The St. Marys streetscape in this week’s photograph, taken ca. 1920, shows the portion of the downtown that has probably seen more change than any other in the past century. Few residents today remember this modest row of mostly frame stores, set right to the sidewalk, offering a variety of goods and services. More people will remember Pete Newton’s garage and Downtown Pontiac. Today all these buildings have vanished. But since 1997, this location has been one of the busiest in town: the popular Tim Hortons.
A fire insurance map from 1922 – almost exactly the same date as the photograph – identifies the buildings in this row and their uses. (Identifying building material helped insurance underwriters assess fire risk.) From the west, closest to the Town Hall, the two-storey frame building with the gable roof held a fuel dealer’s office with a coal shed at the rear. Next door, the brick façade fronted a two-storey wood-frame implement dealership with a drive shed at the back. The doorway in the eastern part of this same building led into a small laundry business with a dwelling on the second floor. The photograph shows the balcony overlooking Queen Street that belonged to this apartment.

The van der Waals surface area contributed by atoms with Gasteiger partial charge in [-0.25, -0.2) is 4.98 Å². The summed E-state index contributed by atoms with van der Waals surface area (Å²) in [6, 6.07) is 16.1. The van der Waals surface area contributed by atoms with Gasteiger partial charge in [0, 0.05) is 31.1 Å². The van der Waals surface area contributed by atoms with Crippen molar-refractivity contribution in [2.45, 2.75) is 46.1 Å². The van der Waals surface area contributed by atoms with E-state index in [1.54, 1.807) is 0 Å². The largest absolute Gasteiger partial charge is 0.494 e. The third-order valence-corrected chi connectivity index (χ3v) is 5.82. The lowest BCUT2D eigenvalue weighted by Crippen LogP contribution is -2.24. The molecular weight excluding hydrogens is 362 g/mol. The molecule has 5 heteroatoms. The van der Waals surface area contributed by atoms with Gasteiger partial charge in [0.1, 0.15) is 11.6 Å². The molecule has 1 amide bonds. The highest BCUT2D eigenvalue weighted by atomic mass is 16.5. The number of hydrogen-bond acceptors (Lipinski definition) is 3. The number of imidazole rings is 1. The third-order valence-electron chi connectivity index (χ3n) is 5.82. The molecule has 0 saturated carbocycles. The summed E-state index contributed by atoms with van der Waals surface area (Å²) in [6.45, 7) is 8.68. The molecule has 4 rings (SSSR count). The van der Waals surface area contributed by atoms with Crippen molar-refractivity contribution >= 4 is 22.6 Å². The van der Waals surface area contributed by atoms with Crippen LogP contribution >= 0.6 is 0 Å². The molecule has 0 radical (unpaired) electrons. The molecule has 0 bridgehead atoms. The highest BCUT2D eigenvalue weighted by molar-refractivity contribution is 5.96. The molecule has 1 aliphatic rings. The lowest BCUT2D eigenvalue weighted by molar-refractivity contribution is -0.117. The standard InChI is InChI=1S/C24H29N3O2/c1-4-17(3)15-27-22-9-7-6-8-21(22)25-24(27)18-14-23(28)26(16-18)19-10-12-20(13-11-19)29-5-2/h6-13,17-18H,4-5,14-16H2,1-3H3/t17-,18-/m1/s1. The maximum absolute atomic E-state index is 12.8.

Next in line was a single-storey building with a frontier-style elevation to the façade to create the impression of a second floor. Identified as a store, it appears to be vacant in the early 1920s. Right at the corner was a two-storey, concrete block building that sold storage batteries (a potential fire hazard) and other related supplies on the ground floor. There was an apartment overhead.
The next available fire insurance map in the St. Marys Museum’s archives is dated 1939. By this time, the peaked roof building at the west end of the row had been removed. Farm implements were still for sale next door to the east and the laundry was still operating. The previously vacant building now held Treanor Plumbing and T. E. Drummond had a grocery store at the corner. Many of these buildings continued to change in ownership and use in subsequent years.
June Gevaert remembers that her father, Lorne Seaton, had a paint and wallpaper business somewhere in this row after World War II. A check of the municipal assessment rolls for the mid- 1940s shows L. Seaton, Merchant, renting part of Lot 16, at the northwest corner of Queen and Peel. He and his family lived on Thomas Street.